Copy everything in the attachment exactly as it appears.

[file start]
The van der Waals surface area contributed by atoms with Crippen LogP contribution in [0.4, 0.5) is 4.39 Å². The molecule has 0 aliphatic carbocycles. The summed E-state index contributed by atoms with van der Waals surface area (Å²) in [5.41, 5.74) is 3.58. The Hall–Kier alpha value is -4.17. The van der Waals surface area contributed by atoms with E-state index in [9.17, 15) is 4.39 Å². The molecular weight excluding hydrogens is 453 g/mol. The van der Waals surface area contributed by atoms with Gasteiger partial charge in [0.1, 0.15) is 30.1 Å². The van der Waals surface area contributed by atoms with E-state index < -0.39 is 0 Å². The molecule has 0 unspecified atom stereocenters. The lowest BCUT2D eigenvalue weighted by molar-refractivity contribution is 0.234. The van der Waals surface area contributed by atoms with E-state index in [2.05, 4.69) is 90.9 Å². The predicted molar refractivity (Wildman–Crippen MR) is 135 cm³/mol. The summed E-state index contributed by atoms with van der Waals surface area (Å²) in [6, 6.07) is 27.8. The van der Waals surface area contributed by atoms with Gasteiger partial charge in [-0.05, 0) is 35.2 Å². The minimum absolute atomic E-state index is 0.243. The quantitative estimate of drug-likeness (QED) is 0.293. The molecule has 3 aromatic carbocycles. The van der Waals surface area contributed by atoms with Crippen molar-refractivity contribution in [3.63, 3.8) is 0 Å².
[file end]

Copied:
The van der Waals surface area contributed by atoms with Crippen LogP contribution in [0.4, 0.5) is 4.39 Å². The molecule has 0 aliphatic carbocycles. The summed E-state index contributed by atoms with van der Waals surface area (Å²) in [5.41, 5.74) is 3.58. The Hall–Kier alpha value is -4.17. The van der Waals surface area contributed by atoms with E-state index in [9.17, 15) is 4.39 Å². The molecular weight excluding hydrogens is 453 g/mol. The van der Waals surface area contributed by atoms with Gasteiger partial charge in [0.1, 0.15) is 30.1 Å². The van der Waals surface area contributed by atoms with E-state index < -0.39 is 0 Å². The molecule has 0 unspecified atom stereocenters. The lowest BCUT2D eigenvalue weighted by molar-refractivity contribution is 0.234. The van der Waals surface area contributed by atoms with E-state index in [2.05, 4.69) is 90.9 Å². The predicted molar refractivity (Wildman–Crippen MR) is 135 cm³/mol. The summed E-state index contributed by atoms with van der Waals surface area (Å²) in [6, 6.07) is 27.8. The van der Waals surface area contributed by atoms with Gasteiger partial charge in [-0.05, 0) is 35.2 Å². The minimum absolute atomic E-state index is 0.243. The quantitative estimate of drug-likeness (QED) is 0.293. The molecule has 3 aromatic carbocycles. The van der Waals surface area contributed by atoms with Crippen molar-refractivity contribution in [3.63, 3.8) is 0 Å².